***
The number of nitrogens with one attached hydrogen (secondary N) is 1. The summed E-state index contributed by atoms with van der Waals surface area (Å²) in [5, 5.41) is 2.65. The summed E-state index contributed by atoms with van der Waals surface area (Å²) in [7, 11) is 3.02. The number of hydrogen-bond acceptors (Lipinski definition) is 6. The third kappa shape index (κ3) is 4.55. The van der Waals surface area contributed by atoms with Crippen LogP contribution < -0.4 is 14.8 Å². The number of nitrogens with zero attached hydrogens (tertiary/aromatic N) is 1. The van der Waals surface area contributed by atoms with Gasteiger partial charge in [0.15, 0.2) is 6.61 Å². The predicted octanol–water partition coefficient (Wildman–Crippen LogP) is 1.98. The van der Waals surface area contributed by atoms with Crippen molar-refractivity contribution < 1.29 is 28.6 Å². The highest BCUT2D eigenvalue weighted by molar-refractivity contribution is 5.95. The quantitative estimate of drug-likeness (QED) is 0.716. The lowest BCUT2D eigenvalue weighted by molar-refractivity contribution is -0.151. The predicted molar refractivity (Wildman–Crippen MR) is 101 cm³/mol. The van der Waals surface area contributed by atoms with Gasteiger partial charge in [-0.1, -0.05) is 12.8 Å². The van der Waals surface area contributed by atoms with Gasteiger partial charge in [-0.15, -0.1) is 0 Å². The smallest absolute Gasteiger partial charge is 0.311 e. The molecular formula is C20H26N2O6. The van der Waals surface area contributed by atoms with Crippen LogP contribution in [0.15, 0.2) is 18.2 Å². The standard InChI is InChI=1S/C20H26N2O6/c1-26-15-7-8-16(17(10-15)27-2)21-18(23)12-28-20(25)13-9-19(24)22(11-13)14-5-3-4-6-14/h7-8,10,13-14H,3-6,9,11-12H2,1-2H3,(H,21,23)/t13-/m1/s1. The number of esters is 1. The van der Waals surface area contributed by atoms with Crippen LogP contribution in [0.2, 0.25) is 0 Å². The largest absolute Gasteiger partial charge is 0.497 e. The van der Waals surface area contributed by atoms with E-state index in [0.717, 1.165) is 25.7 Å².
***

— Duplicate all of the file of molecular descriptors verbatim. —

The number of nitrogens with one attached hydrogen (secondary N) is 1. The summed E-state index contributed by atoms with van der Waals surface area (Å²) in [5, 5.41) is 2.65. The summed E-state index contributed by atoms with van der Waals surface area (Å²) in [7, 11) is 3.02. The number of hydrogen-bond acceptors (Lipinski definition) is 6. The third kappa shape index (κ3) is 4.55. The van der Waals surface area contributed by atoms with Crippen LogP contribution < -0.4 is 14.8 Å². The number of nitrogens with zero attached hydrogens (tertiary/aromatic N) is 1. The van der Waals surface area contributed by atoms with Gasteiger partial charge in [0.15, 0.2) is 6.61 Å². The predicted octanol–water partition coefficient (Wildman–Crippen LogP) is 1.98. The van der Waals surface area contributed by atoms with Crippen molar-refractivity contribution < 1.29 is 28.6 Å². The highest BCUT2D eigenvalue weighted by molar-refractivity contribution is 5.95. The quantitative estimate of drug-likeness (QED) is 0.716. The lowest BCUT2D eigenvalue weighted by molar-refractivity contribution is -0.151. The predicted molar refractivity (Wildman–Crippen MR) is 101 cm³/mol. The van der Waals surface area contributed by atoms with Gasteiger partial charge in [-0.1, -0.05) is 12.8 Å². The van der Waals surface area contributed by atoms with Gasteiger partial charge in [-0.15, -0.1) is 0 Å². The smallest absolute Gasteiger partial charge is 0.311 e. The molecular formula is C20H26N2O6. The van der Waals surface area contributed by atoms with Crippen LogP contribution in [0.15, 0.2) is 18.2 Å². The standard InChI is InChI=1S/C20H26N2O6/c1-26-15-7-8-16(17(10-15)27-2)21-18(23)12-28-20(25)13-9-19(24)22(11-13)14-5-3-4-6-14/h7-8,10,13-14H,3-6,9,11-12H2,1-2H3,(H,21,23)/t13-/m1/s1. The number of esters is 1. The van der Waals surface area contributed by atoms with Crippen LogP contribution in [0.2, 0.25) is 0 Å². The largest absolute Gasteiger partial charge is 0.497 e. The van der Waals surface area contributed by atoms with E-state index in [0.717, 1.165) is 25.7 Å².